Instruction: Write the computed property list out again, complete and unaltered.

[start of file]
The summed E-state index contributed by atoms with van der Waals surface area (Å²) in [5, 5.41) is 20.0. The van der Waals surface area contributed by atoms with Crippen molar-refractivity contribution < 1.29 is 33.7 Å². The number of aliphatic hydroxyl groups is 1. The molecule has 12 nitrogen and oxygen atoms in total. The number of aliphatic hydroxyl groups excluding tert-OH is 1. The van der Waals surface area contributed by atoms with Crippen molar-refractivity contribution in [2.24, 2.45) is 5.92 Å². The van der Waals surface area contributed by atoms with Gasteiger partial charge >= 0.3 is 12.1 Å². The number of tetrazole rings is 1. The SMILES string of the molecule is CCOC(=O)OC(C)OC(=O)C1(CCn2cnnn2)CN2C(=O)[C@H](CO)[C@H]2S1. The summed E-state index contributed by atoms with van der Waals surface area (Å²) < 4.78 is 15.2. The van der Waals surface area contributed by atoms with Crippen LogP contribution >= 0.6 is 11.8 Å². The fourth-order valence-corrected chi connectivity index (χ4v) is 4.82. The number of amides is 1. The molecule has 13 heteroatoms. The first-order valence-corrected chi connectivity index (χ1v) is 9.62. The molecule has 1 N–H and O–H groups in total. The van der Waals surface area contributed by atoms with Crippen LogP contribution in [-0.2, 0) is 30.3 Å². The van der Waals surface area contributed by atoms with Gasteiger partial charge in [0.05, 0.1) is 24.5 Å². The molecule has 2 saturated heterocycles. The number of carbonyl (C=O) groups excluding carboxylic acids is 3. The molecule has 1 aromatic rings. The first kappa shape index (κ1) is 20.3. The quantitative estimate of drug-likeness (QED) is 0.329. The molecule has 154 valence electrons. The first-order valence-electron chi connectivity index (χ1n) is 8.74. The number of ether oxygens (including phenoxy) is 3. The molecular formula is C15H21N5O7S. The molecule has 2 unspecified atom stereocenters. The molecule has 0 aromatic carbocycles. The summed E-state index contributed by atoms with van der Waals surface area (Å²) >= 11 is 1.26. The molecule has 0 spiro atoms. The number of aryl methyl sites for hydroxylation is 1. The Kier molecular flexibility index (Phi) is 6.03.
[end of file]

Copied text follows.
The summed E-state index contributed by atoms with van der Waals surface area (Å²) in [5, 5.41) is 20.0. The van der Waals surface area contributed by atoms with Crippen molar-refractivity contribution < 1.29 is 33.7 Å². The number of aliphatic hydroxyl groups is 1. The molecule has 12 nitrogen and oxygen atoms in total. The number of aliphatic hydroxyl groups excluding tert-OH is 1. The van der Waals surface area contributed by atoms with Crippen molar-refractivity contribution in [2.24, 2.45) is 5.92 Å². The van der Waals surface area contributed by atoms with Gasteiger partial charge >= 0.3 is 12.1 Å². The number of tetrazole rings is 1. The SMILES string of the molecule is CCOC(=O)OC(C)OC(=O)C1(CCn2cnnn2)CN2C(=O)[C@H](CO)[C@H]2S1. The summed E-state index contributed by atoms with van der Waals surface area (Å²) < 4.78 is 15.2. The van der Waals surface area contributed by atoms with Crippen LogP contribution >= 0.6 is 11.8 Å². The fourth-order valence-corrected chi connectivity index (χ4v) is 4.82. The number of amides is 1. The molecule has 13 heteroatoms. The first-order valence-corrected chi connectivity index (χ1v) is 9.62. The molecule has 1 N–H and O–H groups in total. The van der Waals surface area contributed by atoms with Crippen LogP contribution in [-0.2, 0) is 30.3 Å². The van der Waals surface area contributed by atoms with Gasteiger partial charge in [0.05, 0.1) is 24.5 Å². The molecule has 2 saturated heterocycles. The number of carbonyl (C=O) groups excluding carboxylic acids is 3. The molecule has 1 aromatic rings. The first kappa shape index (κ1) is 20.3. The quantitative estimate of drug-likeness (QED) is 0.329. The molecule has 154 valence electrons. The first-order valence-electron chi connectivity index (χ1n) is 8.74. The number of ether oxygens (including phenoxy) is 3. The molecular formula is C15H21N5O7S. The molecule has 2 unspecified atom stereocenters. The molecule has 0 aromatic carbocycles. The summed E-state index contributed by atoms with van der Waals surface area (Å²) >= 11 is 1.26. The molecule has 0 spiro atoms. The number of aryl methyl sites for hydroxylation is 1. The Kier molecular flexibility index (Phi) is 6.03.